The Science of Perfect Turkeys

Hoping for a tasty, succulent Thanksgiving turkey? According to a bit of homespun research by food and science writer Harold McGee, the secret is an ice pack, a meat thermometer, and a touch of biochemistry.

Too many turkeys end up on the table as parched white meat sopped in gravy. The reason is that the breasts dry out before the rest of the bird is cooked through. Leg muscles, for example, are reinforced with connective tissue, tendons and ligaments--gristle, to the tongue. Softening this dark meat takes hours of roasting to turn the collagen into gelatin. And that leads to a culinary conundrum. "For a really nice tasting leg," says McGee, "you want to cook it to 180 degrees Fahrenheit to make sure it has fully gelatinized, but by then the breast will be dry as dust."

Why dry? The reason is that proteins in the breast muscle fibers begin to unfold and stick together even after a short time in the oven. Once denatured, the proteins no longer wrap around water molecules in the cells. By the time the tissue reaches about 140 degrees Fahrenheit, collagen surrounding the muscle cells shrinks, squeezing out the juice. That aromatic sizzle means your bird is turning into parchment.

A few years ago, McGee heard about a Portuguese recipe for a juicy turkey. A friend pointed out the key step--placing stuffing into the space between the skin and breast meat--might act as a kind of insulation to keep the white meat cooler in the oven. McGee, author of On Food and Cooking, The Science and Lore of the Kitchen, decided to investigate. "The wonderful thing about a turkey," he says, "is that it's bilaterally symmetrical, so you can do the experiment and control in the same bird."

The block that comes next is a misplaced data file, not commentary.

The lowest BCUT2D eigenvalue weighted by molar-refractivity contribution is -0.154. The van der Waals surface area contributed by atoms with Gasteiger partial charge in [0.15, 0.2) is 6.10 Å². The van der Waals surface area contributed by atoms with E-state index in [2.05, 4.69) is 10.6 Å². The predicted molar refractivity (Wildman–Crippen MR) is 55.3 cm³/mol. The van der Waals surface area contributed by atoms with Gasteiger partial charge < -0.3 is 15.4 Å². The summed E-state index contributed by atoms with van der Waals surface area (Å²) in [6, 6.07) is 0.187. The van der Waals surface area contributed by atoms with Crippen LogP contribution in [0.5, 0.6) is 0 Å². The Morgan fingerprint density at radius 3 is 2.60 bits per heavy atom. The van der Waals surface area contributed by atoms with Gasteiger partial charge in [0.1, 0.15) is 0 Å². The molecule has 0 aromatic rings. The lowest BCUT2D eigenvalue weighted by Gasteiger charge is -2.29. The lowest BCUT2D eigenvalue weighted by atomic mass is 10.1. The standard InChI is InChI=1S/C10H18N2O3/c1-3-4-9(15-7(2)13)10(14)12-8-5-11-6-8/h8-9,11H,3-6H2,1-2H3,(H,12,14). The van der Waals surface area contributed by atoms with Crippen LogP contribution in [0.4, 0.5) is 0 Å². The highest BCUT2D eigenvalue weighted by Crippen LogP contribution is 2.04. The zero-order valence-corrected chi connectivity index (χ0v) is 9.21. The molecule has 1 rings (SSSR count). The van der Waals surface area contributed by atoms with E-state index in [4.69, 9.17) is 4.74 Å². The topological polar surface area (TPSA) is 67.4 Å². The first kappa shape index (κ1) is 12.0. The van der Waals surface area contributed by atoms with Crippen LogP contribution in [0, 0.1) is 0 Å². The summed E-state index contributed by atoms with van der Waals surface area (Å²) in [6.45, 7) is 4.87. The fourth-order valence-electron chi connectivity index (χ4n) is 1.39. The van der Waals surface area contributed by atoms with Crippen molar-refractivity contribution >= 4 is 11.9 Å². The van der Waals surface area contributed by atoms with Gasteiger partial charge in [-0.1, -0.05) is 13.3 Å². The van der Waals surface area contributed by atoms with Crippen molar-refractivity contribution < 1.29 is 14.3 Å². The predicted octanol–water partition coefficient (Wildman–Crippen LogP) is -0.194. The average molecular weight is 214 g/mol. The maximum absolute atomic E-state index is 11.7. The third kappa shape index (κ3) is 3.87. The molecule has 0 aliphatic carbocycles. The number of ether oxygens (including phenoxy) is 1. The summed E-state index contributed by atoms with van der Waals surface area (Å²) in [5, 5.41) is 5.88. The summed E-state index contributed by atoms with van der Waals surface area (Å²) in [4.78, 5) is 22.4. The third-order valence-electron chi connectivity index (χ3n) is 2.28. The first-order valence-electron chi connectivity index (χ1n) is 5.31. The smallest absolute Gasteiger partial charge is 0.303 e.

That Thanksgiving, McGee tucked stuffing into half of his turkey, then inserted thermocouples into both breasts to take temperature readings. Indeed, the stuffing kept the breast cooler during the cooking. But the strategy backfired: Once the bird was out of the oven, the hot stuffing continued to cook the breast meat. "The recipe works as long as you immediately strip the insulation," he says. "And that's not a nice way to present your turkey."

So McGee repeated the experiment the next November. This time, instead of adding stuffing for insulation, he iced one half of the breast before putting the bird in the oven--giving the legs a head start in the cooking. And although it wasn't a double-blind trial, McGee is certain that the cold treatment resulted in a more succulent bird. "It's a little difficult at a dinner party to have people pay attention to details of texture," McGee admits, "but they did think it was juicier."

If you're game to replicate his results, McGee has a few pointers. First, don't stuff the turkey. The bird will heat up too much before the stuffing is done. Before you cook the turkey, chill the breasts down to 40 degrees with ice packs, leaving the rest at 60 degrees. (But unless you want an experiment in microbiology, make sure the turkey doesn't sit around at room temperature. See tips on cooking turkey and food safety.) Then cook the bird, letting the breast meat heat to 160 degrees and the dark meat to 180 degrees. According to the USDA, this should kill all pathogenic bacteria.

Send your holiday data to ScienceNOW ( and we might just post your findings.